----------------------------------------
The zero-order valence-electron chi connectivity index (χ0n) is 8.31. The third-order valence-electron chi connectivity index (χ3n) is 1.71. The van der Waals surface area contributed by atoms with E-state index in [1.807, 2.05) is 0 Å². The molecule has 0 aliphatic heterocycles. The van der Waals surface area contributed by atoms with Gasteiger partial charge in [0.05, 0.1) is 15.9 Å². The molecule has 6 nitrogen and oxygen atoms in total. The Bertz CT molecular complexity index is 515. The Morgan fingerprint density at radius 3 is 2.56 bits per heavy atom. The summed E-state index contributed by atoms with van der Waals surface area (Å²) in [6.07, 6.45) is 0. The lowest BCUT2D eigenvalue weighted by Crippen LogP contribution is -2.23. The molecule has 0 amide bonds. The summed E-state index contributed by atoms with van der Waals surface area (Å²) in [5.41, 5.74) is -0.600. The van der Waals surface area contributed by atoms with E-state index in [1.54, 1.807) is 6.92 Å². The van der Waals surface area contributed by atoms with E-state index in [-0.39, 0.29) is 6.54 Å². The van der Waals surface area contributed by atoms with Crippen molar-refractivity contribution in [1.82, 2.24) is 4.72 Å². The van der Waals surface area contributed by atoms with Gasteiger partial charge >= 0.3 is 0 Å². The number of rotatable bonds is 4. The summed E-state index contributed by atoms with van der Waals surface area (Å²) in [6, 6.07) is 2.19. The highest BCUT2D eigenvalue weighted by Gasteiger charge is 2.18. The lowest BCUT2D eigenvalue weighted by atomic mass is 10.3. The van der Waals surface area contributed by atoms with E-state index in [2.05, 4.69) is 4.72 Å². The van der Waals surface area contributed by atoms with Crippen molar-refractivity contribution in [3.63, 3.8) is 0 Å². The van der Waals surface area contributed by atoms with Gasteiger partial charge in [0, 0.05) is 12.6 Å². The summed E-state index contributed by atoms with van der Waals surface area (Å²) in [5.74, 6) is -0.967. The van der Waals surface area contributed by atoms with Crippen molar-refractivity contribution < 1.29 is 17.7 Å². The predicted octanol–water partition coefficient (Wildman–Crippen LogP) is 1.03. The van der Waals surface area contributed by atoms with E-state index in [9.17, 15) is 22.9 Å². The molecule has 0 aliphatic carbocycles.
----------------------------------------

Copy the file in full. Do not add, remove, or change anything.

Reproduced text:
The zero-order valence-electron chi connectivity index (χ0n) is 8.31. The third-order valence-electron chi connectivity index (χ3n) is 1.71. The van der Waals surface area contributed by atoms with E-state index in [1.807, 2.05) is 0 Å². The molecule has 0 aliphatic heterocycles. The van der Waals surface area contributed by atoms with Gasteiger partial charge in [0.05, 0.1) is 15.9 Å². The molecule has 6 nitrogen and oxygen atoms in total. The Bertz CT molecular complexity index is 515. The Morgan fingerprint density at radius 3 is 2.56 bits per heavy atom. The summed E-state index contributed by atoms with van der Waals surface area (Å²) in [6.07, 6.45) is 0. The lowest BCUT2D eigenvalue weighted by Crippen LogP contribution is -2.23. The molecule has 0 amide bonds. The summed E-state index contributed by atoms with van der Waals surface area (Å²) in [5.41, 5.74) is -0.600. The van der Waals surface area contributed by atoms with E-state index in [1.54, 1.807) is 6.92 Å². The van der Waals surface area contributed by atoms with E-state index in [-0.39, 0.29) is 6.54 Å². The van der Waals surface area contributed by atoms with Crippen molar-refractivity contribution in [1.82, 2.24) is 4.72 Å². The van der Waals surface area contributed by atoms with Gasteiger partial charge >= 0.3 is 0 Å². The number of rotatable bonds is 4. The summed E-state index contributed by atoms with van der Waals surface area (Å²) in [6, 6.07) is 2.19. The highest BCUT2D eigenvalue weighted by Gasteiger charge is 2.18. The lowest BCUT2D eigenvalue weighted by atomic mass is 10.3. The van der Waals surface area contributed by atoms with E-state index in [2.05, 4.69) is 4.72 Å². The van der Waals surface area contributed by atoms with Crippen molar-refractivity contribution in [3.63, 3.8) is 0 Å². The van der Waals surface area contributed by atoms with Gasteiger partial charge in [0, 0.05) is 12.6 Å². The summed E-state index contributed by atoms with van der Waals surface area (Å²) in [5.74, 6) is -0.967. The van der Waals surface area contributed by atoms with Crippen molar-refractivity contribution < 1.29 is 17.7 Å². The predicted octanol–water partition coefficient (Wildman–Crippen LogP) is 1.03. The van der Waals surface area contributed by atoms with E-state index in [9.17, 15) is 22.9 Å². The molecule has 0 aliphatic carbocycles.